The story further turns upon his religious tours. The mention of his name as the wisest of mortals in the Jsamavasarana of Srimandharasvami in purvavideha the visit of the two caranas to verify the fact, his supposed irreverence to them on account of his concentration, the return of the caranas in disgust, the explanation of the misunderstood event, the reconciliation between the caranas and Sri Kundakunda and the la tiers visit to the samavasarana with the caranas are all incidents mentioned in detail. Further as the fruit of his previous gift of sastra he became a great leader of thought and organiser of institution. Finally he secured the throne of Acarya and thus spent his life in usefulness and glory.

There is another account of his life give in kundakunda caryacaritra, a pamphlet published in Digambara Jaina offiice, Surat. According to this, his birth-place is in the country of Malwa, His pare-ants are mentioned as Kundasresthi and Kundalata. The young boy Kundakunda was apprenticed to religious teacher for the purpose of education. Early in life he should an ascetic disposition and therefore he was ordained as monk and admitted into the sangha. The latter part of the story is almost identical with that of the previous one.

Both these versions appear to be quite legendary The latter judged from the names of the parents is evidently a later construction by some imaginative mind based upon the name of the hero Kundakunda. The places mentioned in the former story are not easily identifiable. The only reliable information there perhaps is that the author belongs to Daksina Dcsa Waiving these two stories as of no material use we have to depend more upon circumstantial evidence Emphasis must be laid upon the fact that Sri Kundakunda belonged to Dravida sangha.

La Communaute digambara portrait le nom de mula sangha. Un synonyme de ce terme parait Etre Dravila Sangha, qui ne signifie sans doubte rein de plus que communaute des pays dravidiens. Le mula sangha comptait plusieurs sectes dont la plus importunate Etait le Kundakunda anvay (-p. 42. Introduction, Reportaire Epigraphic Jaina).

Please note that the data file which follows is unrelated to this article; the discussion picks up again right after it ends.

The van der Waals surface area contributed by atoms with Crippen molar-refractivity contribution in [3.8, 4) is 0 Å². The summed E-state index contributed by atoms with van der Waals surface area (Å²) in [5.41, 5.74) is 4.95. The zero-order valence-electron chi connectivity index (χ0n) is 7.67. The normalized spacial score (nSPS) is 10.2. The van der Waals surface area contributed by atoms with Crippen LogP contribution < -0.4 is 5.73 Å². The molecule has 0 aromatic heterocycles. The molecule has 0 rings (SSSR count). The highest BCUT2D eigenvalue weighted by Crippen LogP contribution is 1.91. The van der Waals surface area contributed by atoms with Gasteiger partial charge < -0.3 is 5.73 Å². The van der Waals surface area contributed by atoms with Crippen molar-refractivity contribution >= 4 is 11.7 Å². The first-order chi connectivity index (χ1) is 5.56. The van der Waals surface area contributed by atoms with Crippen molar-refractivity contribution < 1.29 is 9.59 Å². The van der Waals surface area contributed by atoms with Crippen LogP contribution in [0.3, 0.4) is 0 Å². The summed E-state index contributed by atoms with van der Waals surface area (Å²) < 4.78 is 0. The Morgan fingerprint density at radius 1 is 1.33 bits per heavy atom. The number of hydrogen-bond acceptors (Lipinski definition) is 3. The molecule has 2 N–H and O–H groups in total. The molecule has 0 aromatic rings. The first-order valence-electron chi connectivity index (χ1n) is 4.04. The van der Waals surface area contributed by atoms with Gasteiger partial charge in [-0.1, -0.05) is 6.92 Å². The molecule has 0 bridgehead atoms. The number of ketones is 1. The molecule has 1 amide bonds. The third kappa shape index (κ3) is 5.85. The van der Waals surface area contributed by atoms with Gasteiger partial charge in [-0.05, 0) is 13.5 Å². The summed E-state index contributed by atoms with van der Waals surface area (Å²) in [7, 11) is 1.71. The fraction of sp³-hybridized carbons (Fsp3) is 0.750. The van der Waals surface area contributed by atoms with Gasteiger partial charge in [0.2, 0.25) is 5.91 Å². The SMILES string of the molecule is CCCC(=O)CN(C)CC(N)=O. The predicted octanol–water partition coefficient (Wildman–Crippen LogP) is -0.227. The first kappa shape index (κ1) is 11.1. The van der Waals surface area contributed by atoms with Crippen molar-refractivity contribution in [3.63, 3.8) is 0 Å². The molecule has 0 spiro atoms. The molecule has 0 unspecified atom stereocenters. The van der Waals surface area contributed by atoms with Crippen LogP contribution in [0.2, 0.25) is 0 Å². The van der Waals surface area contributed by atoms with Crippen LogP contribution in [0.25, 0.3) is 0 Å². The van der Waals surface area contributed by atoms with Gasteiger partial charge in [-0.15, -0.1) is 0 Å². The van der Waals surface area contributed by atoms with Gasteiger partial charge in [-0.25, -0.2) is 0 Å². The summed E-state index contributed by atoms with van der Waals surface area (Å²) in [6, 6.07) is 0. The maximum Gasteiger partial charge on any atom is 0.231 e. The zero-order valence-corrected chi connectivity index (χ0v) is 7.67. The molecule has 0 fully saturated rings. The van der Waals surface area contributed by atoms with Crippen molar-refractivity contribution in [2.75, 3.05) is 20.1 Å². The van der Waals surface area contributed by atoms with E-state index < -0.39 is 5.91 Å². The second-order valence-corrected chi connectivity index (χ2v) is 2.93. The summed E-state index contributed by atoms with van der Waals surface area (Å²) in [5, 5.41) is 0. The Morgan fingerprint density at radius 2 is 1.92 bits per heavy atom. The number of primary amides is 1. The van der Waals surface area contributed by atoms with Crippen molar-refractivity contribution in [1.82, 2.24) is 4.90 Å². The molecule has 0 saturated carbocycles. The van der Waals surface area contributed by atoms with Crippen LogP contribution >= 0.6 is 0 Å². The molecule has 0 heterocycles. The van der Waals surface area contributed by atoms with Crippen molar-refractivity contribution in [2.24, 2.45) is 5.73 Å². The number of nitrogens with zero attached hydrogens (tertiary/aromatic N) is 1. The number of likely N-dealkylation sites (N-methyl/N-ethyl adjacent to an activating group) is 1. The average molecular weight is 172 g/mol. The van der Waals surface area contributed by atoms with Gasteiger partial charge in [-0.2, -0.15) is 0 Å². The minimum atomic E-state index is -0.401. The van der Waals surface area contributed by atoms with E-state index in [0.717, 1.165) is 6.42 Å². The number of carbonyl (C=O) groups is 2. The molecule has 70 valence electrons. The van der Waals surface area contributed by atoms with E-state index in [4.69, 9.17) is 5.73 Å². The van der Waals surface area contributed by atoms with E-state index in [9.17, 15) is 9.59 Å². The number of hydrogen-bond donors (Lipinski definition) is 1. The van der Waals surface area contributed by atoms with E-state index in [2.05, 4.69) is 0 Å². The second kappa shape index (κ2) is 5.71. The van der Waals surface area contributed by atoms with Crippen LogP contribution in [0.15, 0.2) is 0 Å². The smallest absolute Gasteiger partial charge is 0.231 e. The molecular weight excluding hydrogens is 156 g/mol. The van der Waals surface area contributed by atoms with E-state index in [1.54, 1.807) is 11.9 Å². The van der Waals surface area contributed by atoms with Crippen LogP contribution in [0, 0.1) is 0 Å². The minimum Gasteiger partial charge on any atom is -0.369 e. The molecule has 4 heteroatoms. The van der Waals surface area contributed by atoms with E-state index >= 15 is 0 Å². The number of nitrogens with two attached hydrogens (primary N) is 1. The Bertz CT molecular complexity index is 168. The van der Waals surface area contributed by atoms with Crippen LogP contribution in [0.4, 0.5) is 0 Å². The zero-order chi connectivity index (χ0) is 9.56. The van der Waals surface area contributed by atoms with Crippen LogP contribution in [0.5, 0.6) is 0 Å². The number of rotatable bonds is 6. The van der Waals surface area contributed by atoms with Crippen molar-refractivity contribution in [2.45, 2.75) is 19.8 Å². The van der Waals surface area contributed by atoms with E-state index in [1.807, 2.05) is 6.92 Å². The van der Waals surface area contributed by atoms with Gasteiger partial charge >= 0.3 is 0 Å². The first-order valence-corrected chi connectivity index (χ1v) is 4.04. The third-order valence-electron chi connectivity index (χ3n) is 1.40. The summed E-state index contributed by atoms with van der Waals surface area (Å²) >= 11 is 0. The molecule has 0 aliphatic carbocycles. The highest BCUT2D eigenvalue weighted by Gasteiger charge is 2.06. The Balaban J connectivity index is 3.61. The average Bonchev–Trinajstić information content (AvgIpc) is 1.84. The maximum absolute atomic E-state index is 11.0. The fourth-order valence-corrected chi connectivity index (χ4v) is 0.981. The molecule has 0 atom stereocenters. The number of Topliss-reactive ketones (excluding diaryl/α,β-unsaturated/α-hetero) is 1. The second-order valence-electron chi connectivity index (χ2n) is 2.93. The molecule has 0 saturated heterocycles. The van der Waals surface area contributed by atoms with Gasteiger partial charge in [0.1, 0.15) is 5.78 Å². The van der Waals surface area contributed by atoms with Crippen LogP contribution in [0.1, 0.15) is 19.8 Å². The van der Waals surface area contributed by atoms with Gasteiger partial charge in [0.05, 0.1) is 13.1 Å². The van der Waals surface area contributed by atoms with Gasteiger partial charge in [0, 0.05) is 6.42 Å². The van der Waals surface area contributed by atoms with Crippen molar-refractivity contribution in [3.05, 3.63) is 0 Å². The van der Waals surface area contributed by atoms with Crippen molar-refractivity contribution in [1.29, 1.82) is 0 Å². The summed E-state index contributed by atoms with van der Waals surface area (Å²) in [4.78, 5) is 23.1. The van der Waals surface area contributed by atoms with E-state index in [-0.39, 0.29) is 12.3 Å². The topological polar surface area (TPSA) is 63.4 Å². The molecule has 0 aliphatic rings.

This suggestion of GUERINOTs based upon circumstantial evidence is a useful clue for our purpose.

We have to collect further evidence if possible to corroborate the theory that out author belonged to the Dravidian country.

(1) In an unpublished manuscript treating about Mantra-laksana we have the following slbka-

Daksina-desa-malaye Hemagrame munir Maba-tmasit Elacaryo namna dravilaganadhiso dhiman.

This sloka is interesting to us. The work treats about a female disciple of Elacarya, who was possessed of a Brahma Raksasa. This possessed disciple was no doubt wellversed in Sastras but would get up on the summit of a small hill called Nilagiri by the side of the village, Hemagrama.in which Elacarya lived, and would laugh and weep alternately with all hysterical violence. She is to have been cured by Elacarya with the help of Jvalamalini Mantra.Fort unately we are able to identify all the places mentioned in the above sloka

Malaya is the name of that part of the Madras Presidency comprised by portions of North Arcot and South Arcot traversed by the Eastern ghats. The Taluks of Kalla Kurichi, Tiruvannamali and War.de-wash perhaps form the central tract of this Malaya. Hemagrama which is the Sankritised form of pocnur which is a village near wandewash. Close to this Village there is a hillock by the name Nilagiri. On the top of this hill this hillock on a rock Hhere are even now the foot prints of Elacarya who is said to have performed his tapas thereon Even now Pilgrims frequent this village once in a year, to perform puja to the foot prints. Further the sloka mentions Eleacarya to be Dravidaganadhisa, we know very well that Elacarya, is another well known name for Kundakunda.

Now this Elacarya, is, according to Jaina tradition the author of the great Tamil Classic Thirukkural. This is written in the old indigenous Venba metre of Tamil language. According to the Jaina tradition . this work was composed by Elacarya and given away to his disciple Thiruvalluvar who introduced it to the Madura Sangha. This version is not altogether improbable. Because even the non-Jaina tiadition about the author of Thirukkural appears to be merely another version of this one. The Hindu tradition makes Thiruvalluvar himself the author of the work. He is claimed to be a Saivite by faith and Valluva by birth. His birth place is said to be Thirumaylai or Mylapuri or the modern Mylapore the southern part of the city Madras. The work was composed under the patronage of one Elala Singh, who was evidently the literary patron of Tbiruvalluver.